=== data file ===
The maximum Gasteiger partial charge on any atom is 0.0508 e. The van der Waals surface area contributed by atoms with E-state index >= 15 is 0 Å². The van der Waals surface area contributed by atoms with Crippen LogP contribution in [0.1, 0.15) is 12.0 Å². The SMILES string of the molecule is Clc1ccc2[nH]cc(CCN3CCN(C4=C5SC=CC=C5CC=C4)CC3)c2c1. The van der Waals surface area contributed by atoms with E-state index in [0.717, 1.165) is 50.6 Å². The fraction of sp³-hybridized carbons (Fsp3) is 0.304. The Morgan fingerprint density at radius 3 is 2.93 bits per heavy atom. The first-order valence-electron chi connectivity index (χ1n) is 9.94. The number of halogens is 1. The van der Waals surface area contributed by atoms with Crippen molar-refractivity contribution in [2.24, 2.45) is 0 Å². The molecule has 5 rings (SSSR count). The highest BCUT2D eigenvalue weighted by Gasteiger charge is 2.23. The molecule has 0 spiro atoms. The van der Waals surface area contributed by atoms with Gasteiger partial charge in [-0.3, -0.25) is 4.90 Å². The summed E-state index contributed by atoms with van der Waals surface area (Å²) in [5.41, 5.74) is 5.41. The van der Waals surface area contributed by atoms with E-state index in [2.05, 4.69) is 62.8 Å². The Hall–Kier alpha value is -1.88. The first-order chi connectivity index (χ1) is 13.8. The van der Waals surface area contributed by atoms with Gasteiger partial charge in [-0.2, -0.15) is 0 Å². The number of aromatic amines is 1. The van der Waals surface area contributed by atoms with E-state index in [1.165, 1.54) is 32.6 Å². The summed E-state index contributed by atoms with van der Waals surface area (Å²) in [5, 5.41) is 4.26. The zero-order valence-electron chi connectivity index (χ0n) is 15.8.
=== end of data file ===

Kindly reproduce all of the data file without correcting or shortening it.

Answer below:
The maximum Gasteiger partial charge on any atom is 0.0508 e. The van der Waals surface area contributed by atoms with E-state index >= 15 is 0 Å². The van der Waals surface area contributed by atoms with Crippen LogP contribution in [0.1, 0.15) is 12.0 Å². The SMILES string of the molecule is Clc1ccc2[nH]cc(CCN3CCN(C4=C5SC=CC=C5CC=C4)CC3)c2c1. The van der Waals surface area contributed by atoms with E-state index in [0.717, 1.165) is 50.6 Å². The fraction of sp³-hybridized carbons (Fsp3) is 0.304. The Morgan fingerprint density at radius 3 is 2.93 bits per heavy atom. The first-order valence-electron chi connectivity index (χ1n) is 9.94. The number of halogens is 1. The van der Waals surface area contributed by atoms with Crippen molar-refractivity contribution in [2.24, 2.45) is 0 Å². The molecule has 5 rings (SSSR count). The highest BCUT2D eigenvalue weighted by Gasteiger charge is 2.23. The molecule has 0 spiro atoms. The van der Waals surface area contributed by atoms with Gasteiger partial charge in [-0.3, -0.25) is 4.90 Å². The summed E-state index contributed by atoms with van der Waals surface area (Å²) in [5.41, 5.74) is 5.41. The van der Waals surface area contributed by atoms with E-state index in [2.05, 4.69) is 62.8 Å². The Hall–Kier alpha value is -1.88. The first-order chi connectivity index (χ1) is 13.8. The van der Waals surface area contributed by atoms with Gasteiger partial charge in [-0.2, -0.15) is 0 Å². The number of aromatic amines is 1. The van der Waals surface area contributed by atoms with E-state index in [1.165, 1.54) is 32.6 Å². The summed E-state index contributed by atoms with van der Waals surface area (Å²) in [5, 5.41) is 4.26. The zero-order valence-electron chi connectivity index (χ0n) is 15.8.